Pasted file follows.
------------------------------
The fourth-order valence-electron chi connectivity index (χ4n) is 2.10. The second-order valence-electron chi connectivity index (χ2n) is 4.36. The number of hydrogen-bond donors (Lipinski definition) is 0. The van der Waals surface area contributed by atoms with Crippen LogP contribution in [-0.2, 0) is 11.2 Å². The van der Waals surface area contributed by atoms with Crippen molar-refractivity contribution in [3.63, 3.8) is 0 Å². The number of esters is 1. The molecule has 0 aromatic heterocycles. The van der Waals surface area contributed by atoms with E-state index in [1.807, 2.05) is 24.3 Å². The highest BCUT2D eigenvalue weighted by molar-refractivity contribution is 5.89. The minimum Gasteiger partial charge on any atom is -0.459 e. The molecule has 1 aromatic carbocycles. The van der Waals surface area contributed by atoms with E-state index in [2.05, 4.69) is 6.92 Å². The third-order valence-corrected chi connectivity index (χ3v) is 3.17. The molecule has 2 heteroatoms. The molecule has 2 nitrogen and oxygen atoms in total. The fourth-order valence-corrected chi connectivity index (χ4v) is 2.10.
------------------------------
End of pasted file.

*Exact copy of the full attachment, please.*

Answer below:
The fourth-order valence-electron chi connectivity index (χ4n) is 2.10. The second-order valence-electron chi connectivity index (χ2n) is 4.36. The number of hydrogen-bond donors (Lipinski definition) is 0. The van der Waals surface area contributed by atoms with Crippen LogP contribution in [-0.2, 0) is 11.2 Å². The van der Waals surface area contributed by atoms with Crippen molar-refractivity contribution in [3.63, 3.8) is 0 Å². The number of esters is 1. The molecule has 0 aromatic heterocycles. The van der Waals surface area contributed by atoms with E-state index in [1.807, 2.05) is 24.3 Å². The highest BCUT2D eigenvalue weighted by molar-refractivity contribution is 5.89. The minimum Gasteiger partial charge on any atom is -0.459 e. The molecule has 1 aromatic carbocycles. The van der Waals surface area contributed by atoms with E-state index in [2.05, 4.69) is 6.92 Å². The third-order valence-corrected chi connectivity index (χ3v) is 3.17. The molecule has 2 heteroatoms. The molecule has 2 nitrogen and oxygen atoms in total. The fourth-order valence-corrected chi connectivity index (χ4v) is 2.10.